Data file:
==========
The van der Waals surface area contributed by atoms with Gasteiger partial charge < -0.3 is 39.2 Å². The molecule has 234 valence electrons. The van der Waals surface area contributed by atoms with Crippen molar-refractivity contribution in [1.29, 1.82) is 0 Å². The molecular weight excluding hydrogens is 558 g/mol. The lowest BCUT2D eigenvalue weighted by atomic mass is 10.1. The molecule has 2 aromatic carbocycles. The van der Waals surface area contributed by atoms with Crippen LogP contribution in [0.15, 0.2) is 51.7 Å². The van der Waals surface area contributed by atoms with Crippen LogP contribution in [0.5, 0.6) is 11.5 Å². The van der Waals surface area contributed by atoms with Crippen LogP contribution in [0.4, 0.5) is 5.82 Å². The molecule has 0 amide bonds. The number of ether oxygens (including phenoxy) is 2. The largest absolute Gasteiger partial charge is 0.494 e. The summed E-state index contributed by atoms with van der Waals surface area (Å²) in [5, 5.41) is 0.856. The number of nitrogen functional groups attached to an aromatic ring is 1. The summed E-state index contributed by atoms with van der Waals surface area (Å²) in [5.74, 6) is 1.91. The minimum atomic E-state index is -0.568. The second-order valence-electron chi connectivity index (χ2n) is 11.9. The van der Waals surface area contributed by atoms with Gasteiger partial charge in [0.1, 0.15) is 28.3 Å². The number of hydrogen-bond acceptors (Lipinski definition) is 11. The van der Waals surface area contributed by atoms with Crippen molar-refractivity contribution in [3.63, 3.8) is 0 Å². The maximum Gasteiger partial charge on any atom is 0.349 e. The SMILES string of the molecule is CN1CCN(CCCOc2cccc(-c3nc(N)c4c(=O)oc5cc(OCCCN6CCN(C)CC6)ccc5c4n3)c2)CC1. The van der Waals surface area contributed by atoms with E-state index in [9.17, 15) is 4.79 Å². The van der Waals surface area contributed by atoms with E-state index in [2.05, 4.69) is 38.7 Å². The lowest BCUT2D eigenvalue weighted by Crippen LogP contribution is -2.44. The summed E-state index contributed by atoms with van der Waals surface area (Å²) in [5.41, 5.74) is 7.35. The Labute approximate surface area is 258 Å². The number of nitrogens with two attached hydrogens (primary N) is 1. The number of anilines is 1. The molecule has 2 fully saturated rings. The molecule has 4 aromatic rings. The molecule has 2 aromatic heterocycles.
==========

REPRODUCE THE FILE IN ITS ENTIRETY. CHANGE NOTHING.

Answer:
The van der Waals surface area contributed by atoms with Gasteiger partial charge < -0.3 is 39.2 Å². The molecule has 234 valence electrons. The van der Waals surface area contributed by atoms with Crippen molar-refractivity contribution in [1.29, 1.82) is 0 Å². The molecular weight excluding hydrogens is 558 g/mol. The lowest BCUT2D eigenvalue weighted by atomic mass is 10.1. The molecule has 2 aromatic carbocycles. The van der Waals surface area contributed by atoms with Crippen LogP contribution in [0.15, 0.2) is 51.7 Å². The van der Waals surface area contributed by atoms with Crippen LogP contribution in [0.5, 0.6) is 11.5 Å². The van der Waals surface area contributed by atoms with Crippen LogP contribution in [0.4, 0.5) is 5.82 Å². The molecule has 0 amide bonds. The number of ether oxygens (including phenoxy) is 2. The largest absolute Gasteiger partial charge is 0.494 e. The summed E-state index contributed by atoms with van der Waals surface area (Å²) in [5, 5.41) is 0.856. The number of nitrogen functional groups attached to an aromatic ring is 1. The summed E-state index contributed by atoms with van der Waals surface area (Å²) in [5.74, 6) is 1.91. The minimum atomic E-state index is -0.568. The second-order valence-electron chi connectivity index (χ2n) is 11.9. The van der Waals surface area contributed by atoms with Gasteiger partial charge in [0.1, 0.15) is 28.3 Å². The number of hydrogen-bond acceptors (Lipinski definition) is 11. The van der Waals surface area contributed by atoms with Crippen molar-refractivity contribution in [3.63, 3.8) is 0 Å². The maximum Gasteiger partial charge on any atom is 0.349 e. The SMILES string of the molecule is CN1CCN(CCCOc2cccc(-c3nc(N)c4c(=O)oc5cc(OCCCN6CCN(C)CC6)ccc5c4n3)c2)CC1. The van der Waals surface area contributed by atoms with E-state index in [9.17, 15) is 4.79 Å². The van der Waals surface area contributed by atoms with E-state index in [2.05, 4.69) is 38.7 Å². The lowest BCUT2D eigenvalue weighted by Crippen LogP contribution is -2.44. The summed E-state index contributed by atoms with van der Waals surface area (Å²) in [5.41, 5.74) is 7.35. The Labute approximate surface area is 258 Å². The number of nitrogens with two attached hydrogens (primary N) is 1. The number of anilines is 1. The molecule has 2 fully saturated rings. The molecule has 4 aromatic rings. The molecule has 2 aromatic heterocycles.